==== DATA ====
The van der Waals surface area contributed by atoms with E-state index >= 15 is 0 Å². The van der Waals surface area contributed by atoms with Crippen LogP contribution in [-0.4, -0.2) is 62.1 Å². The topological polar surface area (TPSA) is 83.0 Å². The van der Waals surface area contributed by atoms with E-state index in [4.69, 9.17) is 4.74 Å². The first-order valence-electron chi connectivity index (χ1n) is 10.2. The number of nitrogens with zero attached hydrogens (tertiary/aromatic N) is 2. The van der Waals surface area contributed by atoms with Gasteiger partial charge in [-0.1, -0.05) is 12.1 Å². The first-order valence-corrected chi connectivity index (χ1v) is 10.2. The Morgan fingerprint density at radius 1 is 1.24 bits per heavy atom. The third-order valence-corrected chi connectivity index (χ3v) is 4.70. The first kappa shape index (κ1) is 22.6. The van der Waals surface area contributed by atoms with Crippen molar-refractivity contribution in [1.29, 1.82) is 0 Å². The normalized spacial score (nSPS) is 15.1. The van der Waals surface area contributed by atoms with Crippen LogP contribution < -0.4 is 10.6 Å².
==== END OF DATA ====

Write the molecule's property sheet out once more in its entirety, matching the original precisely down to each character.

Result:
The van der Waals surface area contributed by atoms with E-state index >= 15 is 0 Å². The van der Waals surface area contributed by atoms with Crippen LogP contribution in [-0.4, -0.2) is 62.1 Å². The topological polar surface area (TPSA) is 83.0 Å². The van der Waals surface area contributed by atoms with E-state index in [4.69, 9.17) is 4.74 Å². The first-order valence-electron chi connectivity index (χ1n) is 10.2. The number of nitrogens with zero attached hydrogens (tertiary/aromatic N) is 2. The van der Waals surface area contributed by atoms with Gasteiger partial charge in [-0.1, -0.05) is 12.1 Å². The first-order valence-corrected chi connectivity index (χ1v) is 10.2. The Morgan fingerprint density at radius 1 is 1.24 bits per heavy atom. The third-order valence-corrected chi connectivity index (χ3v) is 4.70. The first kappa shape index (κ1) is 22.6. The van der Waals surface area contributed by atoms with Crippen molar-refractivity contribution in [1.29, 1.82) is 0 Å². The normalized spacial score (nSPS) is 15.1. The van der Waals surface area contributed by atoms with Crippen LogP contribution < -0.4 is 10.6 Å².